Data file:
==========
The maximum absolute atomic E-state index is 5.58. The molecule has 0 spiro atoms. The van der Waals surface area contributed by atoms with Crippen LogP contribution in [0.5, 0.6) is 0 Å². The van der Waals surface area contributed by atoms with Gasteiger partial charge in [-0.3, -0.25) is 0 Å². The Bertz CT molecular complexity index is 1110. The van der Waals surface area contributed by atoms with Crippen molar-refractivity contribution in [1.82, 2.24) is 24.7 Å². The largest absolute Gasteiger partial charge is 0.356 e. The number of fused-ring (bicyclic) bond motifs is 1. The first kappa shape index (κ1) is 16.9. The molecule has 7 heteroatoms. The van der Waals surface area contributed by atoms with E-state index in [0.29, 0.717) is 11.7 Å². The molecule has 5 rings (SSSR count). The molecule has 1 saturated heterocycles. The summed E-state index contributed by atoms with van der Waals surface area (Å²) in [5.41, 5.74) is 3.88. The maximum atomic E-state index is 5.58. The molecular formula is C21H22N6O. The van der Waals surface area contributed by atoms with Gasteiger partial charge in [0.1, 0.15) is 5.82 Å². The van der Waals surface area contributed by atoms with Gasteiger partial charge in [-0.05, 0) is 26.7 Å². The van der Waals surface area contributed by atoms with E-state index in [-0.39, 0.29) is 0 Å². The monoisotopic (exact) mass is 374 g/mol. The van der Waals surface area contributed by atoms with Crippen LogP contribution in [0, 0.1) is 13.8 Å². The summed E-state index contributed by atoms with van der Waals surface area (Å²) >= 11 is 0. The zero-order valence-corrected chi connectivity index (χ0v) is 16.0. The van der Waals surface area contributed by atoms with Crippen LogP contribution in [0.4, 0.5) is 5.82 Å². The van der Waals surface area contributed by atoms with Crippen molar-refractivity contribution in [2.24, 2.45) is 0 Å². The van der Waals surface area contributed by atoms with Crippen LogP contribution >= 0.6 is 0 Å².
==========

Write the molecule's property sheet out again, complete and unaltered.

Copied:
The maximum absolute atomic E-state index is 5.58. The molecule has 0 spiro atoms. The van der Waals surface area contributed by atoms with Crippen LogP contribution in [0.5, 0.6) is 0 Å². The van der Waals surface area contributed by atoms with Gasteiger partial charge in [-0.3, -0.25) is 0 Å². The Bertz CT molecular complexity index is 1110. The van der Waals surface area contributed by atoms with Crippen molar-refractivity contribution in [1.82, 2.24) is 24.7 Å². The largest absolute Gasteiger partial charge is 0.356 e. The number of fused-ring (bicyclic) bond motifs is 1. The first kappa shape index (κ1) is 16.9. The molecule has 7 heteroatoms. The van der Waals surface area contributed by atoms with E-state index in [0.29, 0.717) is 11.7 Å². The molecule has 5 rings (SSSR count). The molecule has 1 saturated heterocycles. The summed E-state index contributed by atoms with van der Waals surface area (Å²) in [5.41, 5.74) is 3.88. The maximum atomic E-state index is 5.58. The molecular formula is C21H22N6O. The van der Waals surface area contributed by atoms with Gasteiger partial charge in [0.1, 0.15) is 5.82 Å². The van der Waals surface area contributed by atoms with Gasteiger partial charge in [-0.05, 0) is 26.7 Å². The van der Waals surface area contributed by atoms with E-state index in [-0.39, 0.29) is 0 Å². The monoisotopic (exact) mass is 374 g/mol. The van der Waals surface area contributed by atoms with Crippen LogP contribution in [0, 0.1) is 13.8 Å². The summed E-state index contributed by atoms with van der Waals surface area (Å²) >= 11 is 0. The zero-order valence-corrected chi connectivity index (χ0v) is 16.0. The van der Waals surface area contributed by atoms with Crippen LogP contribution in [0.4, 0.5) is 5.82 Å². The van der Waals surface area contributed by atoms with Crippen molar-refractivity contribution in [2.24, 2.45) is 0 Å². The van der Waals surface area contributed by atoms with Crippen LogP contribution >= 0.6 is 0 Å².